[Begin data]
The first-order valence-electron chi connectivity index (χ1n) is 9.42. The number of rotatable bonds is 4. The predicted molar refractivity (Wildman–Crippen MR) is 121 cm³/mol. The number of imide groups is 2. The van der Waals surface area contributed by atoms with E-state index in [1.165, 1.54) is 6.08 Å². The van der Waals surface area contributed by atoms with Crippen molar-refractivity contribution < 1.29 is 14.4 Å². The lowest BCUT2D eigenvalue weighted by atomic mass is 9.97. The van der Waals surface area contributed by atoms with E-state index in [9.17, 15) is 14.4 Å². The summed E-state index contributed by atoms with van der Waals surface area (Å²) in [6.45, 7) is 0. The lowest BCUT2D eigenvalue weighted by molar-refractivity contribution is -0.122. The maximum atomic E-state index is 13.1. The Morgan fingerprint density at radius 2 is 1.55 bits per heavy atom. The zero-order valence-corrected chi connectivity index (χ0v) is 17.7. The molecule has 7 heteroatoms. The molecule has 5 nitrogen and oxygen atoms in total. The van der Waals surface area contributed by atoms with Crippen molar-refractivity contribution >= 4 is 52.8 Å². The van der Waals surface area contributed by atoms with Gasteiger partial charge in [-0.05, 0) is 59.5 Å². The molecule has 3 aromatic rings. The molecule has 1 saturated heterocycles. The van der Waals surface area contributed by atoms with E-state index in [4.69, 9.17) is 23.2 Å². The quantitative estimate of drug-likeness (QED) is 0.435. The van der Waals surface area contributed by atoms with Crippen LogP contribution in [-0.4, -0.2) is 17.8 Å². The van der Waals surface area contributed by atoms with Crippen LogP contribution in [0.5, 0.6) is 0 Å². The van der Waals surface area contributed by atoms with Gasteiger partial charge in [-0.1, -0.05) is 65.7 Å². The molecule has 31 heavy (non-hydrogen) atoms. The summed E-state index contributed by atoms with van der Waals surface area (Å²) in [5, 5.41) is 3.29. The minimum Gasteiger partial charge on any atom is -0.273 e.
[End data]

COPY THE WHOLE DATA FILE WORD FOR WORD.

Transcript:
The first-order valence-electron chi connectivity index (χ1n) is 9.42. The number of rotatable bonds is 4. The predicted molar refractivity (Wildman–Crippen MR) is 121 cm³/mol. The number of imide groups is 2. The van der Waals surface area contributed by atoms with E-state index in [1.165, 1.54) is 6.08 Å². The van der Waals surface area contributed by atoms with Crippen molar-refractivity contribution < 1.29 is 14.4 Å². The lowest BCUT2D eigenvalue weighted by atomic mass is 9.97. The van der Waals surface area contributed by atoms with E-state index in [9.17, 15) is 14.4 Å². The summed E-state index contributed by atoms with van der Waals surface area (Å²) in [6.45, 7) is 0. The lowest BCUT2D eigenvalue weighted by molar-refractivity contribution is -0.122. The maximum atomic E-state index is 13.1. The Morgan fingerprint density at radius 2 is 1.55 bits per heavy atom. The zero-order valence-corrected chi connectivity index (χ0v) is 17.7. The molecule has 7 heteroatoms. The molecule has 5 nitrogen and oxygen atoms in total. The van der Waals surface area contributed by atoms with Crippen molar-refractivity contribution >= 4 is 52.8 Å². The van der Waals surface area contributed by atoms with Gasteiger partial charge in [-0.05, 0) is 59.5 Å². The molecule has 3 aromatic rings. The molecule has 1 saturated heterocycles. The van der Waals surface area contributed by atoms with E-state index in [4.69, 9.17) is 23.2 Å². The quantitative estimate of drug-likeness (QED) is 0.435. The van der Waals surface area contributed by atoms with Crippen LogP contribution in [-0.4, -0.2) is 17.8 Å². The van der Waals surface area contributed by atoms with Crippen LogP contribution in [0.5, 0.6) is 0 Å². The van der Waals surface area contributed by atoms with Gasteiger partial charge in [-0.1, -0.05) is 65.7 Å². The molecule has 31 heavy (non-hydrogen) atoms. The summed E-state index contributed by atoms with van der Waals surface area (Å²) in [5, 5.41) is 3.29. The minimum Gasteiger partial charge on any atom is -0.273 e.